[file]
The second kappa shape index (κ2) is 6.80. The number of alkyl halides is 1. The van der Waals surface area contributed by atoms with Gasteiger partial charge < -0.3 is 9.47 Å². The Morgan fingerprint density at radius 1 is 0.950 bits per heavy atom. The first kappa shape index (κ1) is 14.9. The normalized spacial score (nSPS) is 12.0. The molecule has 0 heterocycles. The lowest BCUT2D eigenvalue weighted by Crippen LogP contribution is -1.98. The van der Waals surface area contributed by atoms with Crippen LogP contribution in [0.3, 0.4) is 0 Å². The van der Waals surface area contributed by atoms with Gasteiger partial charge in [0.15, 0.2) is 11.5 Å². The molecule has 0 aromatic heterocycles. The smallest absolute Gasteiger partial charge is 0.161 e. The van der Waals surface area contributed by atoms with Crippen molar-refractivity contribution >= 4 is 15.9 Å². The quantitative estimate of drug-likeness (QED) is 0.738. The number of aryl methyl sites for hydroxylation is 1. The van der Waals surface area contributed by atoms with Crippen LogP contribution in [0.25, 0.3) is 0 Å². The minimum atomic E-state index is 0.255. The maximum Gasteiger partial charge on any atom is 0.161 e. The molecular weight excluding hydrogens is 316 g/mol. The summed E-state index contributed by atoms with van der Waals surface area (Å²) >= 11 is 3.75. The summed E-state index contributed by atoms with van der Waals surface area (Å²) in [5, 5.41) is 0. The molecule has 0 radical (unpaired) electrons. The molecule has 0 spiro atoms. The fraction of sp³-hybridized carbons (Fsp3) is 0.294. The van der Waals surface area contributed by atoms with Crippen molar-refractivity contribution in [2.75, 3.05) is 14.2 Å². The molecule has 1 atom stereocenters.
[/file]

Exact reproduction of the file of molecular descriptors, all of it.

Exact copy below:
The second kappa shape index (κ2) is 6.80. The number of alkyl halides is 1. The van der Waals surface area contributed by atoms with Gasteiger partial charge < -0.3 is 9.47 Å². The Morgan fingerprint density at radius 1 is 0.950 bits per heavy atom. The first kappa shape index (κ1) is 14.9. The normalized spacial score (nSPS) is 12.0. The molecule has 0 heterocycles. The lowest BCUT2D eigenvalue weighted by Crippen LogP contribution is -1.98. The van der Waals surface area contributed by atoms with Crippen LogP contribution in [0.3, 0.4) is 0 Å². The van der Waals surface area contributed by atoms with Gasteiger partial charge in [0.15, 0.2) is 11.5 Å². The molecule has 0 aromatic heterocycles. The smallest absolute Gasteiger partial charge is 0.161 e. The van der Waals surface area contributed by atoms with Crippen molar-refractivity contribution >= 4 is 15.9 Å². The quantitative estimate of drug-likeness (QED) is 0.738. The number of aryl methyl sites for hydroxylation is 1. The van der Waals surface area contributed by atoms with Crippen LogP contribution in [0.25, 0.3) is 0 Å². The minimum atomic E-state index is 0.255. The maximum Gasteiger partial charge on any atom is 0.161 e. The molecular weight excluding hydrogens is 316 g/mol. The summed E-state index contributed by atoms with van der Waals surface area (Å²) >= 11 is 3.75. The summed E-state index contributed by atoms with van der Waals surface area (Å²) in [5, 5.41) is 0. The molecule has 0 radical (unpaired) electrons. The molecule has 0 spiro atoms. The fraction of sp³-hybridized carbons (Fsp3) is 0.294. The van der Waals surface area contributed by atoms with Crippen molar-refractivity contribution in [2.75, 3.05) is 14.2 Å². The molecule has 1 atom stereocenters.